At noon, the waiting line for Santa’s North Pole Palace had seemed miles long, snaking its way down aisles and winding in and around racks of merchandise. But now, at half past eight o’clock at night, the ponderous styrofoam entrance gateway held back but a handful of restless children and their exhausted parents. At the head of the line stood an auburn-haired boy, slight of build and with a calm and contemplative face that seemed far older than his mere seven years. As if oblivious to the rambunctious pushing and urging of his peers behind him, he patiently stood his ground until beckoned to by the jocular, crimson-clad figure seated several yards away atop an opulent papier-mâché throne. Slowly and somewhat tentatively, he ambled over.

“And what is your name?” chortled the man.

“Thomas, sir. Thomas Quence,” the boy replied.

“Thomas Quence! Ha ha!” The man convulsed with implausible mirth. He then seized a great leather binder overstuffed with looseleaf sheets, and flipped through it, pretending to search for a particular page. “Ah, yes… Thomas… well, you seem to have been a good little boy this year; come and tell old Santa Claus what you want for Christmas!” He motioned for Thomas to take a seat, which the boy did.

“Well, sir—Santa,” Thomas began, “I’d like a new CD player; the kind that can also read electronic books. And a chemistry set. And a telescope.”

Santa paused and scribbled some notes. “Excellent choices, my boy!” he grinned, “Anything else?”

“Um, well…” Thomas stammered for a while and then blurted out, “And I want my mommy and daddy to be back together again!” He stared down at his feet.

In an instant, all playfulness had left Santa’s face, and he regarded Thomas carefully for what felt to him like minutes. Finally, Santa said evenly, “They don’t love each other anymore, Thomas; you know that, don't you? Were they to return to each other, it would only be for you.” The you hung weightily between them; it seemed to suck all the air from Thomas’ lungs. “Is that what you want, Thomas Quence?”

“Yes,” the boy said quietly. “It is what I want.”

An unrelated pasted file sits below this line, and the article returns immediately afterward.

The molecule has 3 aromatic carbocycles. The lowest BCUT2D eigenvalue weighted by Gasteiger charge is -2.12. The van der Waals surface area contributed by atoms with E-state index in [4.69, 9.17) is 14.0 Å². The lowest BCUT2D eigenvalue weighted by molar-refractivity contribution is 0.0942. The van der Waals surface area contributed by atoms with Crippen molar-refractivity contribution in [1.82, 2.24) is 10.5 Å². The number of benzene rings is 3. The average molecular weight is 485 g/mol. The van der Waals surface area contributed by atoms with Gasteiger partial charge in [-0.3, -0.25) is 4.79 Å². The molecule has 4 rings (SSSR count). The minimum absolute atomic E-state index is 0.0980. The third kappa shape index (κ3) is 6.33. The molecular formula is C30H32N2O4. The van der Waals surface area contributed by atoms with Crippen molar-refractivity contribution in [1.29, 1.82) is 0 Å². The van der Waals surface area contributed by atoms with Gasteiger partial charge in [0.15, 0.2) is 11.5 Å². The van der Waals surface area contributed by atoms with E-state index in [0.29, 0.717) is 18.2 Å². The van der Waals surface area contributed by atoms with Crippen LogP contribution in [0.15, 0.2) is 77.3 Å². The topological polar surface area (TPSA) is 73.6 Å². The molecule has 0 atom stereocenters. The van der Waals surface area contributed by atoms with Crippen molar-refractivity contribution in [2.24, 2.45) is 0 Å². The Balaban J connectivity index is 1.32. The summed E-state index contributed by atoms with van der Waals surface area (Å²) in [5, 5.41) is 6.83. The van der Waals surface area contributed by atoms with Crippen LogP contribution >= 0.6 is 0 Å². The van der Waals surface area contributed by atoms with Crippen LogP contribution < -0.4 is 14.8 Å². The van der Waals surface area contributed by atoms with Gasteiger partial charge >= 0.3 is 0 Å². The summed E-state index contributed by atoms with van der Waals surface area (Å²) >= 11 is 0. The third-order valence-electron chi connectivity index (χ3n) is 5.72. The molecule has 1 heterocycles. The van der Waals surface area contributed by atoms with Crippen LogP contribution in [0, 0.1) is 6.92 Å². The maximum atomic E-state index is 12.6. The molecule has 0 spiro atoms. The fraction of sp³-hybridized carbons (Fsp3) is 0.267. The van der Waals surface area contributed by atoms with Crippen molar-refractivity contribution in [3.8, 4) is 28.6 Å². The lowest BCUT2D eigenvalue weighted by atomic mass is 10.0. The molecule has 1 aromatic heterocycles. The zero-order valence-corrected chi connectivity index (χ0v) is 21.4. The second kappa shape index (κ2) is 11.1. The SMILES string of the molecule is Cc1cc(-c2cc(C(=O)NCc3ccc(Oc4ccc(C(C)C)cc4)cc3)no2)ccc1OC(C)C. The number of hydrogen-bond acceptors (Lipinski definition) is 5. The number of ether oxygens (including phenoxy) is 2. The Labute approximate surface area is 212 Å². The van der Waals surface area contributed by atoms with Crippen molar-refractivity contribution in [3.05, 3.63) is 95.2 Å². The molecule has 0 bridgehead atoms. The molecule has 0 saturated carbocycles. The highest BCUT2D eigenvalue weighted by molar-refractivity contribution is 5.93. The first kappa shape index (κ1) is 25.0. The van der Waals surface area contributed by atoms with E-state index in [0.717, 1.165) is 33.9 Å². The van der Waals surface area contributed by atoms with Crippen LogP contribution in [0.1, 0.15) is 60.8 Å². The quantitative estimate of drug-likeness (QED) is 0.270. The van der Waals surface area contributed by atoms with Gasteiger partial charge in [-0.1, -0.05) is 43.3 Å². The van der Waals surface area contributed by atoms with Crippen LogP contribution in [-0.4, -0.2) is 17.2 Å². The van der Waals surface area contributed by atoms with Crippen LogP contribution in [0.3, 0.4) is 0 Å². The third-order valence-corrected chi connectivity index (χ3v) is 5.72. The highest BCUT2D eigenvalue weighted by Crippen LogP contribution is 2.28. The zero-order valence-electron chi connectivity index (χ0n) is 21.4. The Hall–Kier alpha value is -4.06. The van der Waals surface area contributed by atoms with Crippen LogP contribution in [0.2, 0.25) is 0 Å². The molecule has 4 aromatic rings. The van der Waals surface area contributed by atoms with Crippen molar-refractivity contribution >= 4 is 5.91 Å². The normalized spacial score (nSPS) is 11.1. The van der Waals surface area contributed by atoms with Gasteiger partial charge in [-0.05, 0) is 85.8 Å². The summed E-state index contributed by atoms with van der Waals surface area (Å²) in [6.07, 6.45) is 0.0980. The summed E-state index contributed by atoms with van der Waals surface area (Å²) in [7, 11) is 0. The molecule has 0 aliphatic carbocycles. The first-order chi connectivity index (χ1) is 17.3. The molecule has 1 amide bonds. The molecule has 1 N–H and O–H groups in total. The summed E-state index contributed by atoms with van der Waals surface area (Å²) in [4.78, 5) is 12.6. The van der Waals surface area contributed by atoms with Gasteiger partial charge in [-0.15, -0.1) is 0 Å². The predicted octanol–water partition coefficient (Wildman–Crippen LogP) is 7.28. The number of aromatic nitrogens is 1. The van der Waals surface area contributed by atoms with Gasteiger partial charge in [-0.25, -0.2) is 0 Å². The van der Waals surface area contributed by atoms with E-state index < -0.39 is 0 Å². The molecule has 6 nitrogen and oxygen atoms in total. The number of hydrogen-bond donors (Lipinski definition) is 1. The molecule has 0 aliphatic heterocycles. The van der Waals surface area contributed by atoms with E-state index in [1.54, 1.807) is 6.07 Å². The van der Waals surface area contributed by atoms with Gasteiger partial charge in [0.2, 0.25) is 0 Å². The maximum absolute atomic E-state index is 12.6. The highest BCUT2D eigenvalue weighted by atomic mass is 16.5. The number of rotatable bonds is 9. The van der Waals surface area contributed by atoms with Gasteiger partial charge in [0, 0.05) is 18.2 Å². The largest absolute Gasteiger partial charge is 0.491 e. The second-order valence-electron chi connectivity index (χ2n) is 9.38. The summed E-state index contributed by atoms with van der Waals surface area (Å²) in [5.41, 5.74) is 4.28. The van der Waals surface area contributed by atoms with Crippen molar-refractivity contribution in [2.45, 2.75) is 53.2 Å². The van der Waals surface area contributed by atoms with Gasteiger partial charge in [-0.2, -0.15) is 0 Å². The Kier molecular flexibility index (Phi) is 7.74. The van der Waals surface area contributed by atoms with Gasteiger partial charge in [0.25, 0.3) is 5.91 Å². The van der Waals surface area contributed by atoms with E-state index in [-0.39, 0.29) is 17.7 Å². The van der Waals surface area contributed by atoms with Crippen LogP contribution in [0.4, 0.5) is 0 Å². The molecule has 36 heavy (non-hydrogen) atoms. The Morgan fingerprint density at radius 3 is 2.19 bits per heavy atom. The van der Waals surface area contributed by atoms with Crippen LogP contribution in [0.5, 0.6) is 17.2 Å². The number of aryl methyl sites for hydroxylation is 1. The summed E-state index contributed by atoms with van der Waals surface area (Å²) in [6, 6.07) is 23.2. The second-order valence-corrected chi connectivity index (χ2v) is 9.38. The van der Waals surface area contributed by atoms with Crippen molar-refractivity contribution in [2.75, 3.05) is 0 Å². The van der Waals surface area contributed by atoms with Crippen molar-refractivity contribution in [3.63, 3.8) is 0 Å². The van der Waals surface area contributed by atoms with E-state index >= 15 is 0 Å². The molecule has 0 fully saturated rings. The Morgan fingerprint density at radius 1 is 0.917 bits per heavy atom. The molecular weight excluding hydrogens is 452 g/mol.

Santa roared with laughter, and scribbled more notes. “Then you shall have it!!” He patted Thomas’ shoulder gleefully, “Merry Christmas!!!”

Holding back tears of mixed emotion, Thomas opened his mouth but no words came out. He had intended simply to thank Santa and leave but he couldn’t. Something incomprehensible to him made him stay as if rooted to the spot, though he felt about to burst. “S-Santa?” he finally managed.

Santa raised an eyebrow. “What is it, lad?”

“If you can do so much, why is there still so much sadness and suffering in the world?”

“Thomas, Thomas… you know that Santa only rewards good little girls and boys!”

“Yes,” said Thomas mournfully, “I thought you would say that. I used to believe it, too. But now I am not so sure. It seems, sometimes, that good children are not always rewarded; and, all too often, the bad ones go unpunished. Even at Christmas.” He could sense that he was starting to push his luck, but was unable to stop. “Especially at Christmas,” he added defiantly.

Santa’s face became hard and cold; his eyes narrowed. “Thomas Victor Quence,” he pronounced, “you are no longer a child. It is time for you to learn the truth about Christmas.”

“Yes,” begged Thomas. “Please.”

Santa Claus took off his rounded spectacles, revealing eyes of the darkest coal black. He faced Thomas squarely. “Look into my eyes, Thomas. Look deep within them and see the truth.”

Reluctantly, but fearlessly, Thomas looked into Santa’s eyes. He felt the blackness wash over him, seeping into his very soul…

His bloodcurdling scream could be heard a mile away.

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